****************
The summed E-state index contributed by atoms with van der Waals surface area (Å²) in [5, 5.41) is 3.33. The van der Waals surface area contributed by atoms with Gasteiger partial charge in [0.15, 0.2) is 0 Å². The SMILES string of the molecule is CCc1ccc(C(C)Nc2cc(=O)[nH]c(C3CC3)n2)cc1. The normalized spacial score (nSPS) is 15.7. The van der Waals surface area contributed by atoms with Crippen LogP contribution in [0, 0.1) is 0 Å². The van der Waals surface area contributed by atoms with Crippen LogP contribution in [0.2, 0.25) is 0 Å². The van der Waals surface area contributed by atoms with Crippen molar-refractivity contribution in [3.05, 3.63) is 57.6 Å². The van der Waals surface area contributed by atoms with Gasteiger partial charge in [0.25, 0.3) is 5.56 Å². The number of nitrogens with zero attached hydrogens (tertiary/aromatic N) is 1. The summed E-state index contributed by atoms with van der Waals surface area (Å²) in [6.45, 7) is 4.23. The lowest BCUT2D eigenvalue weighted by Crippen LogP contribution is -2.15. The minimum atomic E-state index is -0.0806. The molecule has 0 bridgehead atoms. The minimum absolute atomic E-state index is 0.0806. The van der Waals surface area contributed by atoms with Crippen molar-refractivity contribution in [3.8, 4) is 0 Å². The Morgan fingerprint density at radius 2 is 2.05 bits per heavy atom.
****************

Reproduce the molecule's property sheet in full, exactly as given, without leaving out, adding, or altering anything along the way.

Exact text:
The summed E-state index contributed by atoms with van der Waals surface area (Å²) in [5, 5.41) is 3.33. The van der Waals surface area contributed by atoms with Gasteiger partial charge in [0.15, 0.2) is 0 Å². The SMILES string of the molecule is CCc1ccc(C(C)Nc2cc(=O)[nH]c(C3CC3)n2)cc1. The normalized spacial score (nSPS) is 15.7. The van der Waals surface area contributed by atoms with Crippen LogP contribution in [0, 0.1) is 0 Å². The van der Waals surface area contributed by atoms with Crippen LogP contribution in [0.2, 0.25) is 0 Å². The van der Waals surface area contributed by atoms with Crippen molar-refractivity contribution in [3.05, 3.63) is 57.6 Å². The van der Waals surface area contributed by atoms with Gasteiger partial charge in [0.25, 0.3) is 5.56 Å². The number of nitrogens with zero attached hydrogens (tertiary/aromatic N) is 1. The summed E-state index contributed by atoms with van der Waals surface area (Å²) in [6.45, 7) is 4.23. The lowest BCUT2D eigenvalue weighted by Crippen LogP contribution is -2.15. The minimum atomic E-state index is -0.0806. The molecule has 0 bridgehead atoms. The minimum absolute atomic E-state index is 0.0806. The van der Waals surface area contributed by atoms with Crippen molar-refractivity contribution in [3.8, 4) is 0 Å². The Morgan fingerprint density at radius 2 is 2.05 bits per heavy atom.